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Breeding Size or Age

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#1 Guest_vale46_1_*

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Posted 11 March 2006 - 04:05 PM

Hi all,

I wonder if anyone can tell me what are the key factors to sexual maturity in Hermans. Is it age, physical size or indeed a combination of both?



#2 Guest_heaven leigh_*

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Posted 11 March 2006 - 07:41 PM

i got told that my male tort will be sexualy mature when he is 7 but my female wont be untill she is 10

#3 Guest_jeff_*

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Posted 11 March 2006 - 09:34 PM

Hi Steve sexual maturity in any tortoise is size rather than age,then size comes with age.hermanns can grow very quick although i will not reconmend this as you will put the tortoise at risk from all kinds of health problems.ive seen five yrs old just as big as 20yrs old but there shell were very lump and its back legs were shuffleing behind with no real support, it was very sad to see.so the key factors to sexual maturity is indeed size.take care jeff

#4 Guest_vale46_1_*

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Posted 12 March 2006 - 09:03 AM

Thanks for the replies,

I thought as much, and that would explain the wide ranges of ages people quote for sexual maturity, different tortoise different growth rate.

I have seen similar examples of over feeding in tortoises as well, not quite so bad as you describe though. People used to do this with burmese pythons, it was refered to as power feeding with the idea of making the snake achieve maximum size in minimum years and as with tort's this causes all manner of problems, including infertilty.

I tend to just let nature take its course with my hermans and let them feed for themselves in the summer out in the garden. By monitoring their weight I can offer additional food if required. The other advantage of the garden apart from the exposure to sunlight is that they have to work much harder for their food by searching out on their own thus building strength and stamina.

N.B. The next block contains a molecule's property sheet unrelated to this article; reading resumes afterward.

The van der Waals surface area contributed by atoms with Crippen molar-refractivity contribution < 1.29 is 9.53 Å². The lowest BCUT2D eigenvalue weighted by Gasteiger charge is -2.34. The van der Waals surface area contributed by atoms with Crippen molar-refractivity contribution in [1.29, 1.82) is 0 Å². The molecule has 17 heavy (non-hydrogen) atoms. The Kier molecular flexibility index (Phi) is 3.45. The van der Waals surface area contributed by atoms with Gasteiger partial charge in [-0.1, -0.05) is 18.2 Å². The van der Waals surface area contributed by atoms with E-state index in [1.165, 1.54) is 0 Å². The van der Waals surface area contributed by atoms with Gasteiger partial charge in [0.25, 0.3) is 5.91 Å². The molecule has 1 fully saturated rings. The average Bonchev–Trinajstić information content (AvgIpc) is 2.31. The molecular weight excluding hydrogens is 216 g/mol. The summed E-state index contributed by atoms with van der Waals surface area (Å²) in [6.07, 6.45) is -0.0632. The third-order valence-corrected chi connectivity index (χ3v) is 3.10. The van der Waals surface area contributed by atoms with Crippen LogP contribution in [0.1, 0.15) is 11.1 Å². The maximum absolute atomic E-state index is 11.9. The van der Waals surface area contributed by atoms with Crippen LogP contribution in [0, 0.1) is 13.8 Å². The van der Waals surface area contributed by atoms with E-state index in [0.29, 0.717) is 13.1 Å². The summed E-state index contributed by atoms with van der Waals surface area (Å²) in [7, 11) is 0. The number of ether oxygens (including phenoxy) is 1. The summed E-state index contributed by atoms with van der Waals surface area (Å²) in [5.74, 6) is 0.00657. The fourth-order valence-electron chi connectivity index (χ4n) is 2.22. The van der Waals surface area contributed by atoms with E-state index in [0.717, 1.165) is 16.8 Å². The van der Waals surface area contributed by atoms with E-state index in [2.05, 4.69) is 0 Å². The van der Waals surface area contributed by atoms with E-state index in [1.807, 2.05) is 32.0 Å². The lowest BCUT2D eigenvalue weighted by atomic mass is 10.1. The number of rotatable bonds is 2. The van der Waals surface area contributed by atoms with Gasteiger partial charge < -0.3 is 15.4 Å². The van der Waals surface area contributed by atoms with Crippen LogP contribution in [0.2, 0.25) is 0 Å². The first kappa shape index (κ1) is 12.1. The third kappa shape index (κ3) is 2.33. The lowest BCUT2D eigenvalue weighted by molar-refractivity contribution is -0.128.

#5 Guest_jeff_*

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Posted 12 March 2006 - 11:32 AM

Hi Steve your doing the right thing slow growth is best,the tortoise will be much more healther.and much more dence in body waite and a nice smooth carapace.take care jeff

#6 Guest_vale46_1_*

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Posted 12 March 2006 - 02:41 PM

Hi Jeff,

My collection are not too bad when it comes to carpace condition and are made up of a couple of rescues who are nearing 7 and 10 years and a couple of imports that i unknowingly at the time bought from wiltons. Yes i am yet another person duped into buying what appears to be captive bred only to find out that it is unlikely to be the case. I have only been on this forum for a few days now and find the place a wealth of info and more importantly it has really brought to my attention the plight of these imports. It is difficult to believe that the number of tortoises being imported today is so great. The down side to it is , that most people buy their tortoise before finding a forum like this. We are all aware of the situation as it stands today, the problem is how do we get the message accross to all those people who are yet to buy their first pet tortoise as i fear most of them will end up like alot of people on this forum, buying a tortoise from one of these people who have no interest in the welfare of these poor animals.


#7 Guest_Terrific Tortoise_*

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Posted 12 March 2006 - 09:50 PM

Hi Steve, If we are to imagine a tort could quite easily live beyond 100 years, then I personally would not place a female Hermanns under the age of between 15 to 20 years old, into a breeding/mating program. As for a male Hermanns, he could be younger!...T.T.

#8 Guest_Calamity Jane_*

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Posted 12 March 2006 - 10:07 PM

Yeah T.T you have a very good point, I suppose if you look at it that way, I guess they are still babies really.

Calamity Jane :*
My Tortoises :)
2.3.2 Hermanns

#9 Guest_vale46_1_*

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Posted 13 March 2006 - 07:23 PM

Thanks Guys for all the feed back on this.
I can remeber back in the 80's reading Chris Matterson's book on keeping and breeding reptiles and amphibians, that he said tortoises would normally mature around 15 to 20 years of age. Back then he was a bit of an authority on all things cold blooded. It is really interesting though to compare the advice given then with what is known now. Alot still stands today but an awful lot has changed. What sparked my interest in this was reading articles on the net where people have quoted tortoises as young as three years old laying eggs and others as old as 30 having never laid. I guess it all comes down to correct husbandry and maintenance. By the way TT love the pictures of you torts in the for sale section of the forum.


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